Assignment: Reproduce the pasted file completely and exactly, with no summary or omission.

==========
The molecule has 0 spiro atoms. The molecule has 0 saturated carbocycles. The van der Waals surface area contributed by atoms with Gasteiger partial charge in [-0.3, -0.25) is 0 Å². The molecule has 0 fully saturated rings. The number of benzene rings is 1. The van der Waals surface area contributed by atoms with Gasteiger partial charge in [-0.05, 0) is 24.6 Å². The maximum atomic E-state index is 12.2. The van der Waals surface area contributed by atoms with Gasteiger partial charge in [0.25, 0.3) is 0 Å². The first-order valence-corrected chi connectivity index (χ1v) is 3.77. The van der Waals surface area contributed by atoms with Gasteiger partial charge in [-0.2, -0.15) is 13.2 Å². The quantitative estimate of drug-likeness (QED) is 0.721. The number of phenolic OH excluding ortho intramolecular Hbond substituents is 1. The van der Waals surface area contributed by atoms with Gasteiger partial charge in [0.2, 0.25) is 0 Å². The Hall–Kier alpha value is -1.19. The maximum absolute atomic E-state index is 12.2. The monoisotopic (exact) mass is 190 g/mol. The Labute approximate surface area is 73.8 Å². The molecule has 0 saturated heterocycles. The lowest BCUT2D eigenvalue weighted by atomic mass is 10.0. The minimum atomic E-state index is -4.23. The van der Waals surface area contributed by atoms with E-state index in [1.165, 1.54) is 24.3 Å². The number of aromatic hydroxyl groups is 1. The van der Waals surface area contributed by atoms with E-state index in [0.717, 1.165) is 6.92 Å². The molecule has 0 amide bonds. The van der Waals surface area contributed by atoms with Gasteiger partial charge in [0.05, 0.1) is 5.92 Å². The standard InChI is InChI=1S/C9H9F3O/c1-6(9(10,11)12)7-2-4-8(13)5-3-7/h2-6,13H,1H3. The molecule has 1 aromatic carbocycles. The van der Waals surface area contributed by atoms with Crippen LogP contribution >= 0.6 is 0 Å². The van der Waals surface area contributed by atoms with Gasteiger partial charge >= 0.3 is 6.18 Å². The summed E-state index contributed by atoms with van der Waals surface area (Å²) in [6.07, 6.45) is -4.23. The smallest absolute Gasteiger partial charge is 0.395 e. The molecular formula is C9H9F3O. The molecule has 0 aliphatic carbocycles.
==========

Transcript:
The molecule has 0 spiro atoms. The molecule has 0 saturated carbocycles. The van der Waals surface area contributed by atoms with Gasteiger partial charge in [-0.3, -0.25) is 0 Å². The molecule has 0 fully saturated rings. The number of benzene rings is 1. The van der Waals surface area contributed by atoms with Gasteiger partial charge in [-0.05, 0) is 24.6 Å². The maximum atomic E-state index is 12.2. The van der Waals surface area contributed by atoms with Gasteiger partial charge in [0.25, 0.3) is 0 Å². The first-order valence-corrected chi connectivity index (χ1v) is 3.77. The van der Waals surface area contributed by atoms with Gasteiger partial charge in [-0.2, -0.15) is 13.2 Å². The quantitative estimate of drug-likeness (QED) is 0.721. The number of phenolic OH excluding ortho intramolecular Hbond substituents is 1. The van der Waals surface area contributed by atoms with Gasteiger partial charge in [0.2, 0.25) is 0 Å². The Hall–Kier alpha value is -1.19. The maximum absolute atomic E-state index is 12.2. The monoisotopic (exact) mass is 190 g/mol. The Labute approximate surface area is 73.8 Å². The molecule has 0 saturated heterocycles. The lowest BCUT2D eigenvalue weighted by atomic mass is 10.0. The minimum atomic E-state index is -4.23. The van der Waals surface area contributed by atoms with E-state index in [1.165, 1.54) is 24.3 Å². The number of aromatic hydroxyl groups is 1. The van der Waals surface area contributed by atoms with E-state index in [0.717, 1.165) is 6.92 Å². The molecule has 0 amide bonds. The van der Waals surface area contributed by atoms with Gasteiger partial charge in [0.05, 0.1) is 5.92 Å². The standard InChI is InChI=1S/C9H9F3O/c1-6(9(10,11)12)7-2-4-8(13)5-3-7/h2-6,13H,1H3. The molecule has 1 aromatic carbocycles. The van der Waals surface area contributed by atoms with Crippen LogP contribution >= 0.6 is 0 Å². The van der Waals surface area contributed by atoms with Gasteiger partial charge >= 0.3 is 6.18 Å². The summed E-state index contributed by atoms with van der Waals surface area (Å²) in [6.07, 6.45) is -4.23. The smallest absolute Gasteiger partial charge is 0.395 e. The molecular formula is C9H9F3O. The molecule has 0 aliphatic carbocycles.